|Mobilizing science for global food security. Report of the CGIAR Panel on Proprietary Science and Technology. (1998)|
Consultative Group on International Agricultural Research - CGIAR
Document No.: SDR/TAC:IAR/98/7.1
Mid-Term Meeting, 1998
May 25-29, 1998
Attached is the Report of the CGIAR Panel on Proprietary Science and Technology with the transmittal letter from the Chairman of TAC to the Chairman of the CGIAR and TACs commentary on the Report.
This report is issued as background to the agenda item on Biotechnology - Report of the CGIAR Panel on Proprietary Science and Technology.
The Report, which will be introduced by the Panel Chair in plenary session, will be discussed in parallel session. The Chair of the parallel session will report the outcome of the discussions to the Group for decision making.
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CONSULTATIVE GROUP ON INTERNATIONAL AGRICULTURAL
TECHNICAL ADVISORY COMMITTEE
REPORT OF THE CGIAR PANEL ON PROPRIETARY
SCIENCE AND TECHNOLOGY
FOOD AND AGRICULTURE ORGANIZATION OF THE UNITED NATIONS
Consultative Group on International Agricultural Research (CGIAR)
TECHNICAL ADVISORY COMMITTEE
Donald L. Winkelmann, Chairman
15 April 1998
Dear Mr. Serageldin,
I have the pleasure of transmitting to you the report of the CGIAR Panel on Proprietary Science and Technology that was chaired by Mr. Timothy Roberts of the UK. The report, as well as comments solicited by TAC from a number of outside experts, were considered by the Committee at its 74th meeting in Hyderabad in March 1998. The Panel Chair was present at the meeting as was one of the Panel members. TAC subsequently prepared a commentary on the report which is attached to this letter.
Discussion of this report will complete one phase of the process initiated at MTM97 when the Group requested the appointment of this Panel under the auspices of TAC. Panel membership was decided after extensive consultation with the Members of the Group and combined a remarkable range of relevant experience.
The Panel started its work in September 1997, engaged initially in an electronic exchange on the issues to be addressed, consulted with Members of the CGIAR community and other stakeholders, held two meetings, and conducted surveys, one of centres utilizing intellectual property. TAC considers that the Panels report significantly advances understanding of the issues confronting the CGIAR with respect to intellectual property protection. The Committee recognizes that the Panels terms of reference were difficult to satisfy, given the wide diversity of views on the issues by different stakeholder groups and the uncertainty of the legal environment. Nevertheless, TAC is pleased with the progress that has been made.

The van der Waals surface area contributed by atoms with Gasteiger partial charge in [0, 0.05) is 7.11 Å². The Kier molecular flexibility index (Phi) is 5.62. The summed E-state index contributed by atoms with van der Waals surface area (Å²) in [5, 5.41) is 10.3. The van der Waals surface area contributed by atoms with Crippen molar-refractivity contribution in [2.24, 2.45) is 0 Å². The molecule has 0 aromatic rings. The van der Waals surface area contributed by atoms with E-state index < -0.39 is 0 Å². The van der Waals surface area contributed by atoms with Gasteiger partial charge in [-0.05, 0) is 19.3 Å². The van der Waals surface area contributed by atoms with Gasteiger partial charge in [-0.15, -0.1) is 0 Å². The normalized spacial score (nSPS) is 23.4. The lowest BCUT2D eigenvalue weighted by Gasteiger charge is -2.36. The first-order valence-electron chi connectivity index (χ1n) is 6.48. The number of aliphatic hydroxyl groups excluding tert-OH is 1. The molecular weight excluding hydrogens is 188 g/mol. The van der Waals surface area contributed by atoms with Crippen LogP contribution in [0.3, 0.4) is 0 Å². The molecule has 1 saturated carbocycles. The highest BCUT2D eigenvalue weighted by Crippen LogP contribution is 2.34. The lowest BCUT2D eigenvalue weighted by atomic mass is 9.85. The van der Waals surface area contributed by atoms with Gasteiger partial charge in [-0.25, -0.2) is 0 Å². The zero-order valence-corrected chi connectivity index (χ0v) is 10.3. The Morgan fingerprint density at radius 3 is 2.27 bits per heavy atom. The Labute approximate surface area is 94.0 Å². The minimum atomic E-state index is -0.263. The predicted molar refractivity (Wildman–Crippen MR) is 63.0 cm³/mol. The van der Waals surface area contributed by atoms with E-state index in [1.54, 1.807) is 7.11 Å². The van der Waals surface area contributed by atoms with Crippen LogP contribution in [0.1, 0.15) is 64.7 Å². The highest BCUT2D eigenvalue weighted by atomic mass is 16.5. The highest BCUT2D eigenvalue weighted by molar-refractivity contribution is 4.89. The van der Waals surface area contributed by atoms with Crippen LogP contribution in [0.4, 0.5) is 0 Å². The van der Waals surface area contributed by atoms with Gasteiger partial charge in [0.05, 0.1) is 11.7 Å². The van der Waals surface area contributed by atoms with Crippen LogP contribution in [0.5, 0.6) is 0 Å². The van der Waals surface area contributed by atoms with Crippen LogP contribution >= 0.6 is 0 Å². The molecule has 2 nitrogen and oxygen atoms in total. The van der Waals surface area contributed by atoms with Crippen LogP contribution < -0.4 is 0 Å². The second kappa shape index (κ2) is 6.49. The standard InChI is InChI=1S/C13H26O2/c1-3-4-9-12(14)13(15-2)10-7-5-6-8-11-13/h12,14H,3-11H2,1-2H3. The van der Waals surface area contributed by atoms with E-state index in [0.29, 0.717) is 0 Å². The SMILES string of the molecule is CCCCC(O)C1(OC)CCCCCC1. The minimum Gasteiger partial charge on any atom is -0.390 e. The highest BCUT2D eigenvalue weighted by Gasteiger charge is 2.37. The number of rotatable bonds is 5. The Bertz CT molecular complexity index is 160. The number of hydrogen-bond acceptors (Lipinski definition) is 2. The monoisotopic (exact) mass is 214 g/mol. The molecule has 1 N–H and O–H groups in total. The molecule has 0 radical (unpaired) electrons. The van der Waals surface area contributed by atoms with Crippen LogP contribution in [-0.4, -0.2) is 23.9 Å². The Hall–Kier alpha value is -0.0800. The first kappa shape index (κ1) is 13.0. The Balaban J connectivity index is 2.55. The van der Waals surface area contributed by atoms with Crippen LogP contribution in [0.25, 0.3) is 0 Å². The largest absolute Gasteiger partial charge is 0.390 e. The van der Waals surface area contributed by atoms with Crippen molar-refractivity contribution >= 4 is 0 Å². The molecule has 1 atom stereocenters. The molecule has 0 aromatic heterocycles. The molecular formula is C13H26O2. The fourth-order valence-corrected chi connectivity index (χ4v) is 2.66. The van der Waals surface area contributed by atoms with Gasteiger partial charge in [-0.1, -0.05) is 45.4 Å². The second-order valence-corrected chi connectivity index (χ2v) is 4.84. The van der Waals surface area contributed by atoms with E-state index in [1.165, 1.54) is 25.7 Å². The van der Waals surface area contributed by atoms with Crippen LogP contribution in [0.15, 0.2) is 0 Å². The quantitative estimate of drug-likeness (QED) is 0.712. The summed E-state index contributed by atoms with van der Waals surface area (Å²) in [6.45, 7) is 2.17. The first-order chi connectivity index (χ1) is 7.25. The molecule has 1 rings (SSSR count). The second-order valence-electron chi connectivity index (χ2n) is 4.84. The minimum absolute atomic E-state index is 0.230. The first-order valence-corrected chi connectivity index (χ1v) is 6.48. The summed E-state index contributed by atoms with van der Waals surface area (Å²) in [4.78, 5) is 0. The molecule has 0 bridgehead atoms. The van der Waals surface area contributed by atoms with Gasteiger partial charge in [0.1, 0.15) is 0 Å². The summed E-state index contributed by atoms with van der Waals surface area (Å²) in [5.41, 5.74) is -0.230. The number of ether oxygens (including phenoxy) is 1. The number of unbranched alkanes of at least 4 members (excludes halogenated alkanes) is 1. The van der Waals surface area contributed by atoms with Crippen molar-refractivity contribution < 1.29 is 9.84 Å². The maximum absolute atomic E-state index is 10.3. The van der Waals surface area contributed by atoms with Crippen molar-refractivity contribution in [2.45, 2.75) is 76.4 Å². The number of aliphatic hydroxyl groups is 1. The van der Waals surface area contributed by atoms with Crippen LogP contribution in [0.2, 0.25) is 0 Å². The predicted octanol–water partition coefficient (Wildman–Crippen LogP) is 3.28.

Mr. Ismail Serageldin
1818 H Street, NW
Washington, DC 20433
355 E. Palace Avenue, Santa Fe, NM 87501 · (1-505) 988-1284 · FAX: (1-505) 988-1285 · email@example.com
In its commentary, TAC first reaffirms specific areas of agreement, expands on some points made by the Panel, and then supplements aspects of the Panels recommendations. TAC joins the Panel in favouring the arguments for acquiring protection in three situations: access, partnerships, and technology transfer. TAC also agrees that centre research and development should not be undertaken explicitly for the purpose of generating intellectual property for trade or for revenue. The Committee believes that CGIAR policy should promote an assessment of patenting and other forms of protection while assuring that advantages and disadvantages are accounted for.
One implication of the recommendations of the report lies in the consequences for the CGIARs focus on international public goods. Public goods are, among other things, non-proprietary and non-rivalrous. Biotechnology is opening up new possibilities and new opportunities to make proprietary claims, in effect thereby permitting the removal of some products from the public goods portfolio. The very pursuit of intellectual property protection by the CGIAR testifies to the non-public goods nature of the products for which such rights are being pursued. Even so, to the extent that the CGIAR intends to use property rights to maintain the products in the public domain, the products retain some of the characteristics of non-proprietary goods.
We believe that the attached report and TACs commentary will allow for a stimulating discussion at MTM98 and provide the Group with the information necessary to make appropriate policy decisions. The issues involved are difficult and often extremely sensitive. The CGIAR must address these urgently if it is to make further progress in reaching its goals of sustainable food security.
Donald L. Winkelmann